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  1. Does the Paradox of Fiction Exist?Katherine Tullmann & Wesley Buckwalter - 2014 - Erkenntnis 79 (4):779-796.
    Many philosophers have attempted to provide a solution to the paradox of fiction, a triad of sentences that lead to the conclusion that genuine emotional responses to fiction are irrational. We suggest that disagreement over the best response to this paradox stems directly from the formulation of the paradox itself. Our main goal is to show that there is an ambiguity regarding the word ‘exist’ throughout the premises of the paradox. To reveal this ambiguity, we display the diverse existential commitments (...)
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  2.  46
    The Genuine Attitude View of Fictional Belief.Wesley Buckwalter & Katherine Tullmann - 2017 - In Bradley H., Sullivan-Bissett E. & Noordhof P. (eds.), Art and Belief. Oxford University Press.
    The distinct-attitude view of fictional narratives is a standard position in contemporary aesthetics. This is the view that cognitive attitudes formed in response to fictions are a distinct kind of mental state from beliefs formed in response to non-fictional scenarios, such as pretend or imaginary states. In this paper we argue that the balance of functional, behavioral, and neuroscientific evidence best supports the genuine-attitude view of belief. According to the genuine-attitude view, cognitive responses to fictions are genuine beliefs that are (...)
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  3.  4
    The contents of racialized seeing.Katherine Tullmann - forthcoming - Phenomenology and the Cognitive Sciences:1-19.
    This paper explores the conscious visual experience of seeing race. In everyday occurrences, racialized seeing involves the capacity for a subject to simply “see” that someone she encounters belongs to a racial category. I bridge research in analytic philosophy of perception and accounts from phenomenologists and critical race theorists on the lived experience of racialized seeing. I contend that we should not trust our visual experiences of racialized seeing because they provide, at best, incomplete information on a target’s racial identity. (...)
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    Varieties of Pictorial Illusion.Katherine Tullmann - 2016 - Journal of Aesthetics and Art Criticism 74 (3):265-278.
    This article focuses on a potentially perplexing aspect of our interactions with pictorial representations : in some cases, it seems that visual representations can play tricks on our cognitive faculties. We may either come to believe that objects represented in pictures are real or perhaps perceive them as such. The possibility of widespread pictorial illusions has been oft discussed, and discarded, in the aesthetics literature. I support this stance. However, the nature of the illusion is more complicated than is usually (...)
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  5.  14
    The Problem of Other Minds.Katherine Tullmann - 2019 - Metaphilosophy 50 (5):708-728.
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    Experiencing Gendered Seeing.Katherine Tullmann - 2017 - Southern Journal of Philosophy 55 (4):475-499.
    This paper explores the concept of “gendered seeing”: the capacity to visually perceive another person's gender and the role that one's own gender plays in that perception. Assuming that gendered properties are actually perceptible, my goal is to provide some support from the philosophy of perception on how gendered visual experiences are possible. I begin by exploring the ways in which sociologists and psychologists study how we perceive one's sex and the implications of these studies for the sex/gender distinction. I (...)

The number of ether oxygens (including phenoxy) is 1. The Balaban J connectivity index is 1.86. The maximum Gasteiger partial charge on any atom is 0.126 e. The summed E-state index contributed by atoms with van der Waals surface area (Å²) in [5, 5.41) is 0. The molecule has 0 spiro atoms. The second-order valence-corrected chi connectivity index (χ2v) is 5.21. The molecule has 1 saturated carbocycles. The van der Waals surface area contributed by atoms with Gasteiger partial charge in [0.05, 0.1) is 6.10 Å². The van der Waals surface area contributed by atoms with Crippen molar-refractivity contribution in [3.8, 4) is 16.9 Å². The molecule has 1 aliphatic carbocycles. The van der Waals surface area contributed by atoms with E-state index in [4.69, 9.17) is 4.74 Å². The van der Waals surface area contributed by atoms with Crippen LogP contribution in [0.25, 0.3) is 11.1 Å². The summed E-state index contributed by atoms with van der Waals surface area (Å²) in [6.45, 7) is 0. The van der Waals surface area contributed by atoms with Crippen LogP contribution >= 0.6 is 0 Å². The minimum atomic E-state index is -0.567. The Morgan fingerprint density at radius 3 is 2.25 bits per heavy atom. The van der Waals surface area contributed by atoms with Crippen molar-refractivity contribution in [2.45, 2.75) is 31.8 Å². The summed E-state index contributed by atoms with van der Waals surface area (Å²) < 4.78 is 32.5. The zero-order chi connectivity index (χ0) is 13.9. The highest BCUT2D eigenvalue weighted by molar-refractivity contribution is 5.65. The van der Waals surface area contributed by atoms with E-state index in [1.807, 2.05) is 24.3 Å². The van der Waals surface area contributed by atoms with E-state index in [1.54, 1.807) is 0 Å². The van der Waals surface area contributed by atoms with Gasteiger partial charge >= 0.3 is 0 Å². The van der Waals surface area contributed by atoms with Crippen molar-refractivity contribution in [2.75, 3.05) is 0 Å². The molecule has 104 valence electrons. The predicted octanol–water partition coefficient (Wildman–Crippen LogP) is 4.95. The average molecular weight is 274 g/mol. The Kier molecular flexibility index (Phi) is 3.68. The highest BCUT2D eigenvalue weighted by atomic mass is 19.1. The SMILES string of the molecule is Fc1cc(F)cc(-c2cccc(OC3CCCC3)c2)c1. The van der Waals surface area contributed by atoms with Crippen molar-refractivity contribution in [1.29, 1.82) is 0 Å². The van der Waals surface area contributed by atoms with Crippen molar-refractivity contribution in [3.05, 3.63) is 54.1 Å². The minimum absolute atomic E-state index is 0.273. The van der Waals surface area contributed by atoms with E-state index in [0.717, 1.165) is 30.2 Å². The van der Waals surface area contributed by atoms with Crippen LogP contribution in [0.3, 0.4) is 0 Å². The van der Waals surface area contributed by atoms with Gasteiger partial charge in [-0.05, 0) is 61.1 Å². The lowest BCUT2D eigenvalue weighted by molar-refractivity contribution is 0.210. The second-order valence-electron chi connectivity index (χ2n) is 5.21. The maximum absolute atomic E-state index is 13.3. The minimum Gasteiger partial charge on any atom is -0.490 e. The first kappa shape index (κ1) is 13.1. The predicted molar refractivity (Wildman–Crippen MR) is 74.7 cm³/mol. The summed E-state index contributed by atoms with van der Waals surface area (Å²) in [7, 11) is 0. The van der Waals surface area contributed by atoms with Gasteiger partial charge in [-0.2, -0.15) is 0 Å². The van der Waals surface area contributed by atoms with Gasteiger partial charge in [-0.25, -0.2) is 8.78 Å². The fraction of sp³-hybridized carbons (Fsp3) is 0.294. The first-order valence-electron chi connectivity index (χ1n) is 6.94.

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    Sympathy and Fascination.Katherine Tullmann - 2016 - British Journal of Aesthetics 56 (2):115-129.
    Why do we form strong emotional attachments to unlikeable and immoral characters during our engagements with fictions? These pro-attitudes persist even as we realize that we would loathe these people if we were to encounter them in real-life. In this paper, I explore the implications of the sympathy for the devil phenomenon. I begin by considering several popular explanations, including simulation, aesthetic distancing, pre-focusing, and the ‘best of all characters’. I conclude that each one is inadequate. I then propose my (...)
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    Empathy, Power, and Social Difference.Katherine Tullmann - 2020 - Journal of Value Inquiry 54 (2):203-225.
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    Taking the Fictional Stance.Katherine Tullmann - 2016 - Inquiry: An Interdisciplinary Journal of Philosophy 59 (6):766-792.
    In this paper, I set out to answer two foundational questions concerning our psychological engagements with fictions. The first is the question of fictional transformation: How we can see fictional media while also ‘seeing’ those objects as fictional ones? The second is the question of fictional response: How and why we take the objects of fiction to be the types of things that we can respond to and judge? Standard responses to these questions rely on distinct cognitive attitudes like pretense, (...)
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  10.  12
    Questioning the Necessity of the Aesthetic Modes.Katherine Tullmann - 2013 - Behavioral and Brain Sciences 36 (2):160 - 161.
    I question both the necessity and the sufficiency of Bullot & Reber's (B&R's) aesthetic modes. I argue that they have not shown how the aesthetic modes are truly – how they concern our experience of artworks as opposed to other kinds of experiences or why the modes are individually necessary for one. I suggest the causal dependence of the modes should be modified.
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